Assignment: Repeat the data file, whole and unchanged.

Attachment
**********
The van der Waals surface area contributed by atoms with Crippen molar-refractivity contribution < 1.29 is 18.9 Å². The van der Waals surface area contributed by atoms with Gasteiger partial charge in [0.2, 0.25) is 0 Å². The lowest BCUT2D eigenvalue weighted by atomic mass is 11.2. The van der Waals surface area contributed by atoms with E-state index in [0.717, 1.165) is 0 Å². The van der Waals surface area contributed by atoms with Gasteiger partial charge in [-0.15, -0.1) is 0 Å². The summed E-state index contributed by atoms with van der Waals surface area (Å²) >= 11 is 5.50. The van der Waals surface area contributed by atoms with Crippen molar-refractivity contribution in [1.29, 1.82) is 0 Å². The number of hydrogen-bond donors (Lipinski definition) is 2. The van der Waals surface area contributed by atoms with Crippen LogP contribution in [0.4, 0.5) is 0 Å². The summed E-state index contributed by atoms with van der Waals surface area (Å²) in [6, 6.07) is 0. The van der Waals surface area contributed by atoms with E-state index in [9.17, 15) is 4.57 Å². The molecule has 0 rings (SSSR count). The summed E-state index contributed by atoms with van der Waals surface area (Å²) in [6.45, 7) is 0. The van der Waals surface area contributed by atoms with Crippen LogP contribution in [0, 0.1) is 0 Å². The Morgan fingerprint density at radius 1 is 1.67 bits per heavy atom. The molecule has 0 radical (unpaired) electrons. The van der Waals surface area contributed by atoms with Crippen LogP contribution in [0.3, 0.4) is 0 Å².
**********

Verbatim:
The van der Waals surface area contributed by atoms with Crippen molar-refractivity contribution < 1.29 is 18.9 Å². The van der Waals surface area contributed by atoms with Gasteiger partial charge in [0.2, 0.25) is 0 Å². The lowest BCUT2D eigenvalue weighted by atomic mass is 11.2. The van der Waals surface area contributed by atoms with E-state index in [0.717, 1.165) is 0 Å². The van der Waals surface area contributed by atoms with Gasteiger partial charge in [-0.15, -0.1) is 0 Å². The summed E-state index contributed by atoms with van der Waals surface area (Å²) >= 11 is 5.50. The van der Waals surface area contributed by atoms with Crippen molar-refractivity contribution in [1.29, 1.82) is 0 Å². The number of hydrogen-bond donors (Lipinski definition) is 2. The van der Waals surface area contributed by atoms with Crippen LogP contribution in [0.4, 0.5) is 0 Å². The summed E-state index contributed by atoms with van der Waals surface area (Å²) in [6, 6.07) is 0. The van der Waals surface area contributed by atoms with E-state index in [9.17, 15) is 4.57 Å². The molecule has 0 rings (SSSR count). The summed E-state index contributed by atoms with van der Waals surface area (Å²) in [6.45, 7) is 0. The van der Waals surface area contributed by atoms with Crippen LogP contribution in [0, 0.1) is 0 Å². The Morgan fingerprint density at radius 1 is 1.67 bits per heavy atom. The molecule has 0 radical (unpaired) electrons. The van der Waals surface area contributed by atoms with Crippen LogP contribution in [0.3, 0.4) is 0 Å².